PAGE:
The Government is set to raise issue fees for all claims with a value of over £10,000.
It will introduce fees of 5% of the value of the claim for those claims over £10,000 with a capped fee of £10,000 payable on claims valued at £200,000 or more. The £10,000 fee also applies to claims where no value is specified or the value is not limited. Currently, the maximum issue fee is £1,920 for claims with a value in excess of £300,000.
Further fees will be payable in the event the claim includes a non-monetary claim (such as an injunction or declaratory relief). These fees are currently £480 in the High Court and £280 in the County Court.
|Value of Claim||Current Fee||New Fee|
|No more than £10,000||Up to £455||Unchanged|
|£10,001 – £100,000||Up to £910||5% of the value of the claim, i.e. £500.05 – £5,000|
|£100,001 – £200,000||Up to £1,315||£5,000.05 – £10,000|
|Greater than £200,000||Up to £1,920||£10,000|
A Statutory Instrument (SI) setting out the changes has been drafted which currently indicates that the enhanced fees will come into force on 1 March 2015. *There is however, some confusion as to precisely when the changes will come into force; the Law Society suggesting that it may be in April 2015.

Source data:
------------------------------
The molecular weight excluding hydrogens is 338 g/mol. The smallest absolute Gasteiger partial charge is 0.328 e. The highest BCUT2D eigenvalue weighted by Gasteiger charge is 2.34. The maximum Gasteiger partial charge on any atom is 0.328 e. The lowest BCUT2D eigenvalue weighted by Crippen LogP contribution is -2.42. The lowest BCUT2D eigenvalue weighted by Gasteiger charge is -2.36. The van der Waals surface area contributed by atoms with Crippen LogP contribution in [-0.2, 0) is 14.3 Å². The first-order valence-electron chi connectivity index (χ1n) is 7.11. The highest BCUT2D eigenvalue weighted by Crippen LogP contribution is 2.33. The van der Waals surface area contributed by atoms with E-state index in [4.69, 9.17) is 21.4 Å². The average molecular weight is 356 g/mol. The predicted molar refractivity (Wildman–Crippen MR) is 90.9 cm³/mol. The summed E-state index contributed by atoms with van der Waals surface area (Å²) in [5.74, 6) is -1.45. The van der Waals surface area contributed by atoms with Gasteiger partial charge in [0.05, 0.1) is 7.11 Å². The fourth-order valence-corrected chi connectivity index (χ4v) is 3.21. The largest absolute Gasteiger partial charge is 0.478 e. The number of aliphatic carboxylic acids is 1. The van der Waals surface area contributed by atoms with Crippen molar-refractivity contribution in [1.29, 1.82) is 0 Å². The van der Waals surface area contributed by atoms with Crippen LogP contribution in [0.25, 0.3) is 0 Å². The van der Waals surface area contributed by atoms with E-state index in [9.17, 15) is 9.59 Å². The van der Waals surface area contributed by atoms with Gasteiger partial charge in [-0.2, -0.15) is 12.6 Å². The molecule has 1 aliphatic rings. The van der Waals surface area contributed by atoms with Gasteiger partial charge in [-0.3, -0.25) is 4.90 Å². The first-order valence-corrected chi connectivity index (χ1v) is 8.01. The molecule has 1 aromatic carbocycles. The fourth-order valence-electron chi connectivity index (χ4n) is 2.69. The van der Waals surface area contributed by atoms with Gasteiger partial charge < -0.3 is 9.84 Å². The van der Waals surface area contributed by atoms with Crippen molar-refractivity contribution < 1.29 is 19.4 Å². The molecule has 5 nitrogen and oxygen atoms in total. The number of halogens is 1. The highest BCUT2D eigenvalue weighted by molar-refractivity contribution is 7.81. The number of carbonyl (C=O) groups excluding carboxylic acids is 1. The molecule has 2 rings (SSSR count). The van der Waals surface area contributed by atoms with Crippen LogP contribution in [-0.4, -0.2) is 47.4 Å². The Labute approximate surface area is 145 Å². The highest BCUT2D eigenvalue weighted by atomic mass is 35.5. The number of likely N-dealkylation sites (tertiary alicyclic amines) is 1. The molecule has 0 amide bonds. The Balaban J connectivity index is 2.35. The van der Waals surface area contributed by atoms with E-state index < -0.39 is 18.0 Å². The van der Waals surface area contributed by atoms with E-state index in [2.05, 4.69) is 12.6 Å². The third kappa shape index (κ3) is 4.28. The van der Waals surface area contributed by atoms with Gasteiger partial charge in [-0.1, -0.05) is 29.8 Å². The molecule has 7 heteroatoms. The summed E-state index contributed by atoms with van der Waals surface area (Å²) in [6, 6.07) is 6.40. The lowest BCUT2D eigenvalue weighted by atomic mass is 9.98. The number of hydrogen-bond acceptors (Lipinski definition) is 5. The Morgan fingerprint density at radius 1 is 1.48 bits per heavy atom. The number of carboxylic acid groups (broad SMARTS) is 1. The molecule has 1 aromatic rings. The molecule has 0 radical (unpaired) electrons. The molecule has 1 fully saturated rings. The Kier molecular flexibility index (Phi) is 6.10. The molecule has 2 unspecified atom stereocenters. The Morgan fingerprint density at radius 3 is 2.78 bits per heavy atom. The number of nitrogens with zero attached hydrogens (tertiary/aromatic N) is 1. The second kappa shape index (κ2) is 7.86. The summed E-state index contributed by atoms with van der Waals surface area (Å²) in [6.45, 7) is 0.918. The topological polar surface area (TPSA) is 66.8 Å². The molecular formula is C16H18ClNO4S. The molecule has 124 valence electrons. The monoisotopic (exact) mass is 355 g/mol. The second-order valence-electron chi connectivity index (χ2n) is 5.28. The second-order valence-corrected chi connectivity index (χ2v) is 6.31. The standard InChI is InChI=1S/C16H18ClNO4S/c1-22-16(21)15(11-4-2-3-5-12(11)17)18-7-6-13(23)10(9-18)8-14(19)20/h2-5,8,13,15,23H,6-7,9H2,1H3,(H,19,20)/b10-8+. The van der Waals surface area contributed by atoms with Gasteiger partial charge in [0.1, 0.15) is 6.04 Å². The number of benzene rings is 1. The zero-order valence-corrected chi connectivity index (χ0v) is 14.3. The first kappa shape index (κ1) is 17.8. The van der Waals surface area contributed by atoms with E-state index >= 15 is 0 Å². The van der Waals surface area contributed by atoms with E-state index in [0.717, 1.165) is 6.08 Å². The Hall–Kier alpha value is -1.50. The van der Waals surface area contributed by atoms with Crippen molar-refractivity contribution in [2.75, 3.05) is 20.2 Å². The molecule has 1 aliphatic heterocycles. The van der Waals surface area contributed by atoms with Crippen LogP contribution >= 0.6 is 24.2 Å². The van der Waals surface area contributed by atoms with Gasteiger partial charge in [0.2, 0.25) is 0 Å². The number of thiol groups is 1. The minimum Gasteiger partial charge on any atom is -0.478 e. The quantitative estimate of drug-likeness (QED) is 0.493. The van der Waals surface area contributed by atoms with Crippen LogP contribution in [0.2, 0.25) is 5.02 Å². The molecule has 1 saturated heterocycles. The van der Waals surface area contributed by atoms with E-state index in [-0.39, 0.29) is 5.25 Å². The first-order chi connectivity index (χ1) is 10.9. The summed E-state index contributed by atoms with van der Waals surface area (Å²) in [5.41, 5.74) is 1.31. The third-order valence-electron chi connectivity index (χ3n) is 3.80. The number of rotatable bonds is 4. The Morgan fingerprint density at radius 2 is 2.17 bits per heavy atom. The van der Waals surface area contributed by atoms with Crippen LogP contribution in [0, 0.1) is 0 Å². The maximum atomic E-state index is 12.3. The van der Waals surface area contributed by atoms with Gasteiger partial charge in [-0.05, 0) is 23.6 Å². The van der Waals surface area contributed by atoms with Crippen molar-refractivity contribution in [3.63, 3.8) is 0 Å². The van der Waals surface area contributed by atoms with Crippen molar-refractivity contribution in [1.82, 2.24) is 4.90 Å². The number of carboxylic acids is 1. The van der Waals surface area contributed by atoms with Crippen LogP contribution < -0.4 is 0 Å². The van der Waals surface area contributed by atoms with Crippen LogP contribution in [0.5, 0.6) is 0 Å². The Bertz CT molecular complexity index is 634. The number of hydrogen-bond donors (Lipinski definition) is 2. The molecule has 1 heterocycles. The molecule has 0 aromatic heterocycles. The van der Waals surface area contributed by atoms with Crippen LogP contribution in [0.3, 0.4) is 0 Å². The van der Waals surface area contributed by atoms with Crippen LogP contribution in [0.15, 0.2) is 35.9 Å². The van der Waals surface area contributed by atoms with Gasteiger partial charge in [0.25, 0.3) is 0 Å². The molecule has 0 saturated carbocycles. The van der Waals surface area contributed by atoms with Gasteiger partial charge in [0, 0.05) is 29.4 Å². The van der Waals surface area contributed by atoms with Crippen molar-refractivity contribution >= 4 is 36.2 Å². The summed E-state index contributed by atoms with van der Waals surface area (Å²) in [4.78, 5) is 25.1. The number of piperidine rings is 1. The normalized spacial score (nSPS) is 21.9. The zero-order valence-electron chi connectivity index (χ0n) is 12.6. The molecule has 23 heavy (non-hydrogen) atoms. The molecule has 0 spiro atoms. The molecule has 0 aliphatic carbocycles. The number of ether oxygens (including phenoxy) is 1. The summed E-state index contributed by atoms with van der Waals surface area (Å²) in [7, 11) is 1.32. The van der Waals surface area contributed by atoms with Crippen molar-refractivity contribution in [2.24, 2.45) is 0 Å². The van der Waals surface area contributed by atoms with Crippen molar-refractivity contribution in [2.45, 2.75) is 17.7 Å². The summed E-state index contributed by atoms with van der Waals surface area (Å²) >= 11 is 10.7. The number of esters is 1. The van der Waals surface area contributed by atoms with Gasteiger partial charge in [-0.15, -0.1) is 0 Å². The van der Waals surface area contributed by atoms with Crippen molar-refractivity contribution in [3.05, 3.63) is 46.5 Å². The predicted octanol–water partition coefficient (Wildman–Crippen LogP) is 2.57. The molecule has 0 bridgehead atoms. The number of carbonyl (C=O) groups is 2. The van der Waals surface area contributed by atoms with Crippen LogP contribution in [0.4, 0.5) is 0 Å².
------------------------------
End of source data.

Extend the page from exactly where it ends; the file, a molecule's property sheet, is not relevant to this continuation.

The enhanced fees will clearly impact upon SMEs and individuals and, in an effort to avoid them, we are, where possible, advising clients and potential litigants to consider issuing their claims now (and preferably before the end of February in light if the lack of clarity over dates) to take advantage of the old fee regime.
Claimants will then have up to four months from the date of issue to serve the Claim Form upon the Defendant. However, if they decide not to serve it, they will not be able to recoup the Court fee.
It remains to be seen whether such a substantial hike in fees will affect the appetite of litigants, and in particular individuals and SMEs, when considering litigation. However, an increase in the use of alternative dispute resolution such as mediation during the pre-action process may well be experienced in addition to an increase in the use of third party funding and After the Event (ATE) insurance.
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